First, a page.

Sons Of Pitches call their music cowboy jazz, but that doesn’t fully describe them though these elements are there. They tackle Dave Brubeck, Wes Montgomery and Fats Waller, but there is also a version of Rossini’s William Tell Overture, Don Wilson’s Surf Rider and Pat Ballard’s Mister Sandman. Interesting arrangements, tight band, different and familiar at the same time.
The Sons Of Pitches, Dave Hadley (pedal steel) met up with Spencer Phell (guitar) and Tommy Hoy (bass) and Jim Aguzzi (drums) in late 2015 and began to revitalize the “cowboy jazz” genre. This disc is their first release after nearly two years of practice and performing. Their repertoire includes their own reworking of jazz standards like “Blue Rondo a La Turk” (Dave Brubeck), “Four On Six” (Wes Montgomery) and “Jitterbug Waltz” (Fats Waller) and other oldies like Perez Prado’s pop mambo “Patricia” and the straight pop “Mr. Sandman” and that super oldie, Rossini’s “William Tell Overture”. These are strong players and they are having a gooooood time. Hot licks on some kool tunes!
From the first note of Dave Brubeck’s Blue Rondo A La Turk, to the final chord of Rossini’s William Tell Overture, Sons Of Pitches deliver an album which makes each and every track their “pitch” (or something which rhymes with that!). For these purveyors of “cowboy jazz”, let’s hope Sons Of Pitches will keep exploring the wild prairie for a long time to come...
Reminiscent of some of my favorite instrumental groups I grew up listening to in the 60s but with a modern influence. Great compositions and arrangements. Some serious and some just fun.
Sons of Pitches is an instrumental group and a new album. The music is an unusual, eclectic assortment of material not usually found in the same place. It combines elements of jazz, country, latin, surf, classical and the “spaghetti western”.The steel guitar imprints the music with an undeniable “country” flair, Jazz is represented with compositions by Dave Brubeck and Wes Montgomery. There is a nod to surf music with Surf Rider. Mr Sandman represents the pop music of an bygone era. Classical music fans will enjoy the William Tell Overture.Overall, the musicians play very effectively in the genres represented. They are obviously having a good time and that vibe will be infectious to a wide variety of audiences.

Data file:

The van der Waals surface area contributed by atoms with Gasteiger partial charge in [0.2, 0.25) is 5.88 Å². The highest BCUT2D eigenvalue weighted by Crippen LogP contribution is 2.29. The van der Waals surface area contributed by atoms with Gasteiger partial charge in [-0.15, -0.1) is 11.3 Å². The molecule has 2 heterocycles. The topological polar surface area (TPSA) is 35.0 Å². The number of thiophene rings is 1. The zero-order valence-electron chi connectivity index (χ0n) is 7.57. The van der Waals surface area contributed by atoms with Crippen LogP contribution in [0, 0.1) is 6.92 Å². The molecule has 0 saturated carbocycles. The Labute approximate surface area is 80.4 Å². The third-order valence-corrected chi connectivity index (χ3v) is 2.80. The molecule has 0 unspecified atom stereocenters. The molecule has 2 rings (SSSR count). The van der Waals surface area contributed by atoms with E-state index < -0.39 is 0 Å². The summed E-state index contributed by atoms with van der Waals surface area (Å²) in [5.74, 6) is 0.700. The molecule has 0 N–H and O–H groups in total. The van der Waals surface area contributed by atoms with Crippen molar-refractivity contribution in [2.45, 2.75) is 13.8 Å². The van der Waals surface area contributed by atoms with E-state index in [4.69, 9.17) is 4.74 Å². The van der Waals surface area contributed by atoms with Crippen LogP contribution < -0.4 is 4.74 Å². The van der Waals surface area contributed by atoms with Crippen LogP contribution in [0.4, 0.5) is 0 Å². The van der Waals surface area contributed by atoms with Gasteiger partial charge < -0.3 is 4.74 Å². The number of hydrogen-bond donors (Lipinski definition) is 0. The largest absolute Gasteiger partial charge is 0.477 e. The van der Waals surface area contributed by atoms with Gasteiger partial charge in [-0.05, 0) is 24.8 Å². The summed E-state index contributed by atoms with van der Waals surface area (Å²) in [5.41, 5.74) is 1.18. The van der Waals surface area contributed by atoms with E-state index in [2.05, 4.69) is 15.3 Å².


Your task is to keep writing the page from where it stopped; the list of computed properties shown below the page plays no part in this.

The Sons of Pitches new collection of music is a great recording display of excellent songs played with mastery and one of my favorite listens this year.
The self-titled first album from Sons of Pitches takes a handful of classic tunes and reinterprets them for a modern audience in a way that provides both a hip, and pastoral feel. It’s music for drunken lunatic farmers, jaded music professors, and hip vegan baristas alike. The band calls it “cowboy jazz,” and it is as interesting and satisfying as that classification implies. For lack of a more erudite analysis, it’s just damn good.The songs are curated in such a way as to keep the listener flashing alternately between feelings of intense, sedentary contemplation and freewheeling motion. While listening to this album you may find yourself remembering the desperate loneliness you felt after someone you truly loved decided not to love you back. Then, 5 minutes later, you may end up in the kitchen swiftly dancing around in your socks and not caring if anyone ever loves you again.These interpretations take music from the smoky clubs and movie house screens of early-mid 20th century America and subtly transform them. In some cases, the music is moodier than the original, and in other cases the band breathes a fresh and effervescent life into the tune. For an album comprised of cover versions, a band must pay a pretty nickel. In my opinion, as regards this particular album, perhaps the money that changed hands went in the wrong direction.
If you wanna establish a cool jazzy smokey room vibe that can get high energy in an instant then these Sons of Pitches is the combo of cats yer looking for!